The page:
Below are a selection of policy issues of concern to State Historic Preservation Officers.

Historic Preservation Fund

Woodrow Wilson Boyhood Home, 419 Seventh Street, Augusta (Richmond County, Georgia)

All across the country and in your neighborhood, the Historic Preservation Fund (HPF) has helped to recognize, save, and protect America’s historic places. Created in 1976, the HPF is funded through a tiny portion of Outer Continental Shelf lease revenues – utilizing one non-renewable resource (oil and gas) in order to save another – our historic and cultural history. The HPF has not only helped to preserve and protect iconic sites and objects such as the historic homes of Emily Dickenson in Amherst, MA, Rosa Park’s Bus, and the original Star Spangled Banner, but also places such as the historic main street of Deadwood, South Dakota or the historic streets of Charleston, South Carolina, where history and adventure opportunities spur the tourism industry and in turn provides local jobs and economic development to countless numbers of small and large and rural and urban communities coast to coast.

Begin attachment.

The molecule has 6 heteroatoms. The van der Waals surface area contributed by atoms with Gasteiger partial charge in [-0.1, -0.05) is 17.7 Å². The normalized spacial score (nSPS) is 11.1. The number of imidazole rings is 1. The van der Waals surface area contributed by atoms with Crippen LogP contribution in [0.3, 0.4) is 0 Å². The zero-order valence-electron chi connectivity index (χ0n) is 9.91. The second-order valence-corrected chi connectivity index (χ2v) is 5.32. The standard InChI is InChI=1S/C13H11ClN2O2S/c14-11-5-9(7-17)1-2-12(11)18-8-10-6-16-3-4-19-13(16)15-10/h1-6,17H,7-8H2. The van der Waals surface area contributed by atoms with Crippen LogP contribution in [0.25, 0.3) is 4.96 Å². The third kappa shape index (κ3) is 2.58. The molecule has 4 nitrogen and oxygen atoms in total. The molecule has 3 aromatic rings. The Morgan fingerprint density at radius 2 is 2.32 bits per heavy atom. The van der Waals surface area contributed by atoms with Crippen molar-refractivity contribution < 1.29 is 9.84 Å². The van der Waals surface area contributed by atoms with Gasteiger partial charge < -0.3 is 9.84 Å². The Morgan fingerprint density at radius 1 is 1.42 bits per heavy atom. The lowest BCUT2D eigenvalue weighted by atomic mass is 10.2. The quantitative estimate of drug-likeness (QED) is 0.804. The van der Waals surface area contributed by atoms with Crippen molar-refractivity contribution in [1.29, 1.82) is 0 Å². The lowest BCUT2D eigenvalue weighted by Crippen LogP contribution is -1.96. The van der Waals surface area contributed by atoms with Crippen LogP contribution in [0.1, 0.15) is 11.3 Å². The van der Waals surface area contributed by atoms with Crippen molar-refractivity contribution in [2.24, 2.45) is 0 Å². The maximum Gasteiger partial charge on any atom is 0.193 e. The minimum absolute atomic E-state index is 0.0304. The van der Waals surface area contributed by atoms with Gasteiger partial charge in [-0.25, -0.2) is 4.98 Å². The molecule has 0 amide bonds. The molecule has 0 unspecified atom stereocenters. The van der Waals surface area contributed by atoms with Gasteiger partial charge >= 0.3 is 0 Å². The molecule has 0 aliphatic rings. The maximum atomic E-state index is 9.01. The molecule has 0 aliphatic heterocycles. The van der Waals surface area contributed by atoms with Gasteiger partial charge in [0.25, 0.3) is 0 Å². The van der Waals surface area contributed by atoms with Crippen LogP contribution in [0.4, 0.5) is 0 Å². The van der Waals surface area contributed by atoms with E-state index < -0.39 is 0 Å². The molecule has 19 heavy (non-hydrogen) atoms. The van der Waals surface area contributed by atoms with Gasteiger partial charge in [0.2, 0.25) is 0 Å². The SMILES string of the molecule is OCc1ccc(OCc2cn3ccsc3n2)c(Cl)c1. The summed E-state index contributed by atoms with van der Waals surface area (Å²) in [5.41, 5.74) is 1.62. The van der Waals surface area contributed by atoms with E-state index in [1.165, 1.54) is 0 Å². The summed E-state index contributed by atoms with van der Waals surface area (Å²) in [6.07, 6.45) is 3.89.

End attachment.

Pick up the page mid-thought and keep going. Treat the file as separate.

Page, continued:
Historic Tax Credit

The Landry block (1879)  on Railroad Street in St. Johnsbury, Vermont was saved and rehabilitated with the aid of federal and state rehabilitation tax credits.

The Federal Rehabilitation Tax Credit, otherwise known as the Historic Tax Credit, is one of the most powerful historic preservation tools we have. Recognizing the cost associated with rehabilitating historic buildings, the Historic Tax Credit provides a 20% income tax credit to developers of income producing properties such as office buildings, retail establishments, rental apartments, and others.

Established first in 1976, since its inception, the tax credit has resulted in the preservation of more than 42,000 buildings and generated over $84 billion in economic development. In 2016 alone, 1,299 completed projects generated $7.16 billion in rehabilitation work and created 108,528 jobs.